A Remembrance of the Past; Building for the Future." ~ Eve Eckert Koehler

Remembering Our Danube Swabian Ancestors

The Cultural Life

by Peter Lang
Translated by Brad Schwebler

          About the cultural life something has already been written under the chapter “Associations” and indeed from the time after 1900.  About the cultural life from Emperor Josef’s time one can certainly say that the folksongs as well as the fairy tales and sagas were passed on to the younger generation.  The cultural connection to the motherland is never broken off, because there were also such songs known which were first written and composed after Emperor Josef’s time (“Auf der Lüneburger Heide” (On the Lüneburg Heath), “In Mantua in Banden, der Treue Hofer saß” (In Mantua in bonds, the loyal courtiers sat), “Am Brunnen vor dem Tore” (At the fountains in front of the gates), and so forth.

          It cannot be my task to write about all of our own poets from the whole settlement region.  Here it can only be said that we also had poets in our settlement region who went into literature history.  We also had painters, musicians, and other artists who became world famous; often they would be known as Hungarians.  Pioneering scientists were not missing either.  I only want to say so much here, that we are proud of these people and that strengthened our success and self consciousness.  Whoever wants to know more about it will already find the way to receive the relevant literature about it.  One tip I would like to give: In the “House of the Donauschwaben” in Sindelfingen one can find an advisor for each time period.

          Now back to the cultural life in the village.  What the old read about 1800 cannot be completely listed.  Certainly each house at least had a Bible, songbook, and a calendar.  Eimann gave his newspaper, which he had subscribed to his acquaintances as well. (from Eimann’s letter from the 15th of April 1832, collected by Friedrich Lotz: “He visited me each week … I gave him a sheet full from the newspaper … it was a joy to give something of such caliber.”)

          Books were also read because Eimann could press and set up a book.  Naturally still more books and newspapers were read by some farmers, only I am missing the papers.  There were also printing presses in several villages, only I do not know from what year.  Eimann’s books were printed in Budapest in 1822 and bound in Apatin.  With certainty I can say that after 1900 there were printing presses in Apatin, Tscherwenka, Neuwerbaß, Zsablya, India, and there were two rotating machines in Neusatz.

          The number of printing presses is not exhausted with this.  It is only from the narrow surroundings which established the mainly German printing reports.  One can picture from this that there were enough readers.  The homeland books which recently appeared in some at each jubilee went in many homes because usually it was not worth it for them to print it themselves.  In the last period in some homes in Beschka there was a library filled with 500 volumes or more.   The “Deutsche Volksblatt” (German People’s Paper) (20,000 copies per edition) appeared in Neusatz seven times a week and was subscribed by 80 people in Beschka (source: Ewinger, Reg. No. 462), son-in-law of newspaper deliverer Sawitsch (Reg. No. 1607).  Besides that some subscribed to the “Werbaßer Zeitung” (Werbaß Newspaper), a weekly paper in definite numbers.  Ten to twenty beekeepers read the “Jugoslawischen Imker” (Yugoslavian Beekeeper) from Neuwerbaß.  Certainly there were still other printed pieces which were read in Beschka.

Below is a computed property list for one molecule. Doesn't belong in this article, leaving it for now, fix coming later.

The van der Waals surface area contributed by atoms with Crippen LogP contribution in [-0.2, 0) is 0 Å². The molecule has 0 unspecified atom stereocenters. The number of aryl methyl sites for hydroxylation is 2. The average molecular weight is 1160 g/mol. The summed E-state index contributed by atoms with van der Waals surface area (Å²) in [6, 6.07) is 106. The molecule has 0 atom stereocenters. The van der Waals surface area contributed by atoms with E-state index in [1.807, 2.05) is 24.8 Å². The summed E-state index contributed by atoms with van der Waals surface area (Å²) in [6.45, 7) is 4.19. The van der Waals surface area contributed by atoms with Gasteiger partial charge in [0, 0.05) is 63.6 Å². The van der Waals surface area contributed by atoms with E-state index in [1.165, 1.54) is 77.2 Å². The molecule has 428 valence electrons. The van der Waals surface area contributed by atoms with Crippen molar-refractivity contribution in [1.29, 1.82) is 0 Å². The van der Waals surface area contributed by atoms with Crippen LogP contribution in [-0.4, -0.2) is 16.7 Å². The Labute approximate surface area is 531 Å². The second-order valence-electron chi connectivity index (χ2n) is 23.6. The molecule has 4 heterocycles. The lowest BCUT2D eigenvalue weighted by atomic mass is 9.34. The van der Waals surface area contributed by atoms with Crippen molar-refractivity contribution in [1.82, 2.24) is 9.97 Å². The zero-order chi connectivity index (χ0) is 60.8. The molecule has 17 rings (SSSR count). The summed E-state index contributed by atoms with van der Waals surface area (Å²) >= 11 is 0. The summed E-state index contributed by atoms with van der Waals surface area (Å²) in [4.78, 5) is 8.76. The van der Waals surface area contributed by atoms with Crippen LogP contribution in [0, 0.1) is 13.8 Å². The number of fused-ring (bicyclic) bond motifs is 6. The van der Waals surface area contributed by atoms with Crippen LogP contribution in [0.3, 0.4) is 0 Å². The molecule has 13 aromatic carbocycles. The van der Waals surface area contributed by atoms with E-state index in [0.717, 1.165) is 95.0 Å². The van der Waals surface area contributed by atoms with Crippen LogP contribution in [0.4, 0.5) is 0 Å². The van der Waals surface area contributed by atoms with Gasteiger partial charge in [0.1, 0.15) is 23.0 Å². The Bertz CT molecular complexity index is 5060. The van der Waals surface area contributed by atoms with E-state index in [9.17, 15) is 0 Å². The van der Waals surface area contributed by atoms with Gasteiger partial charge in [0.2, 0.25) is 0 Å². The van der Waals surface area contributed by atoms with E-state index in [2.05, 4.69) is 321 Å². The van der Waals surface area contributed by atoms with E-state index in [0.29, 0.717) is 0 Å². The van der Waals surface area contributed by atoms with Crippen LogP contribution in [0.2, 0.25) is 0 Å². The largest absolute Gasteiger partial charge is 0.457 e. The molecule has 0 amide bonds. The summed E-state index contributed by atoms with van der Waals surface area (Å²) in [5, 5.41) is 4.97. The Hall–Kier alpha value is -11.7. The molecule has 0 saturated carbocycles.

Also to be mentioned is that books and newspapers were often passed on so the number of readers increased.  Also Serbian printed materials were read by the Germans.  I also remember that there was a humorous satire paper, “Die Wespe” (The Wasp).  This paper also found readers in Beschka.  Certainly there were still other printed materials which I did not name, but this listing is enough to form a picture of the people’s culture.

          The spoken word everyone heard from the linguistically highly trained pastors.  So Hochdeutsch (high German) was not foreign to any people of Beschka because he also spoke all day in his dialect.

          There were plenty of music lovers for a small community.  There were two professional bands.  For each period there were people who could play a keyboard instrument such as the organ, harmonium, or piano and accordion.  Besides the teachers there were at least 10 to 15 people who could play an organ or harmonium.  The violin was also played rather well by several people.

          Friedrich Beck concerned himself with painting and probably others as well.  Rev. Jung also wrote poetry on occasion and the salesman Andreas Thuro (Reg. No. 2050) had a large collection of poetry, of which I have some here.

          The first radio was introduced in the year 1926 by Johann Röder (Reg. No. 1567).  In 1927 four Saba apparatus came as well.  It was still battery operated.  Reception was very good.  Many homes already had radio when the people fled.  Before World War I there were playhouses only in the cities.  Movies came to the cities in 1929 and about 1939 also to Beschka.

[Published at by Jody McKim Pharr, 2005]